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Mayo Clinic Medical Science Blog


Posted by Admin (@hinadmin) · Aug 27, 2009

Mayo Launches MS Center

Long a leader in multiple sclerosis research, Mayo Clinic has launched an MS Center with senior investigator Moses Rodriguez, M.D., at the helm.

“When I came to Mayo in 1983, there was not a single investigator doing MS research,” recalls Dr. Rodriguez. “Over the years we’ve built a strong, interdisciplinary faculty for MS and demyelinating disease research. With the creation of a Mayo Clinic MS Center, we are formalizing the collaborations that have gone on for more than 25 years, and laying the foundation for increased integration of our efforts and the ability to attract additional extramural funding.”

The inaugural faculty of the MS Center represents the entire spectrum of basic, clinical and translational science as well as a wealth of clinical disciplines, including neurology, immunology, physical medicine and rehabilitation, laboratory medicine and pathology, biochemistry and molecular biology, and radiology. This multidisciplinary group has a long history of working together to advance discoveries from the lab to clinical trials to patient care. The Center’s four goals demonstrate its commitment to this translational chain:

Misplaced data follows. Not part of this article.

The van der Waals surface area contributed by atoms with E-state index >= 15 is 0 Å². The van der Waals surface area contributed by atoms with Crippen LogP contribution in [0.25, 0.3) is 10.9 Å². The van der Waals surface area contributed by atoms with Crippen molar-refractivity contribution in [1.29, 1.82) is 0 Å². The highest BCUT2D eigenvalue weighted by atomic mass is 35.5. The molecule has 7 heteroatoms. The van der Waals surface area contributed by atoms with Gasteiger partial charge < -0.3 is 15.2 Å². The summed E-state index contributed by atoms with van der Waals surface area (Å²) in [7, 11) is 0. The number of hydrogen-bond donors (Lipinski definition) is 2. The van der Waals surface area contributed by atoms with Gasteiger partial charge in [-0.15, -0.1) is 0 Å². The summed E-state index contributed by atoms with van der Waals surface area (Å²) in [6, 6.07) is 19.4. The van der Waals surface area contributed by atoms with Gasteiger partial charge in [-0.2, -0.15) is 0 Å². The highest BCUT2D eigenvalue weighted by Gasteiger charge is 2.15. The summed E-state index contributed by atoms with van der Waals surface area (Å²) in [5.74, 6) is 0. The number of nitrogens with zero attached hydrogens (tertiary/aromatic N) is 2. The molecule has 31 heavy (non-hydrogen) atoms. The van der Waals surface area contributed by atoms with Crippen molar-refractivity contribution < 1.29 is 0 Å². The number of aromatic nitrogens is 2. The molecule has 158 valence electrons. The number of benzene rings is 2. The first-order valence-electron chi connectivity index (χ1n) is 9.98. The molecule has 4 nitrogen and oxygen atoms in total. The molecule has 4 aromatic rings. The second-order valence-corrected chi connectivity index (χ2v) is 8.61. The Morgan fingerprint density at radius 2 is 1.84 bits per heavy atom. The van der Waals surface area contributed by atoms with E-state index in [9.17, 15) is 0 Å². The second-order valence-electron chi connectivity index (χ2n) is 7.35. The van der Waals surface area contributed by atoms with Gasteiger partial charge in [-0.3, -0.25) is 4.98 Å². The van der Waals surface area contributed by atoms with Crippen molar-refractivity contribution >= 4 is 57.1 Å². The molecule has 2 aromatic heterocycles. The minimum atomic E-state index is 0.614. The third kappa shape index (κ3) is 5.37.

• Promoting remyelination in MS patients
  • Understanding the immunopathogenesis of MS and related CNS demyelinating disorders through tissue specimens and animal models
  • Understanding the genetic factors that determine whether the disease has a benign or severe course
  • Developing new symptomatic and curative therapies for MS and other demyelinating disorders

The use of plasma exchange for MS patients in crisis, now a standard treatment, was pioneered by Dr. Rodriguez and his Mayo colleagues 15 years ago. More recently, Dr. Rodriguez’ work in remyelination (using antibody therapy to restore the myelin sheath over spinal cord nerves) has reversed neurological damage in mice and given hope to thousands of MS patients.

The Center's complete name will be the Mayo Clinic Center for Multiple Sclerosis and Central Nervous System Demyelinating Diseases Research and Therapeutics.

-- Joan Gorden

 

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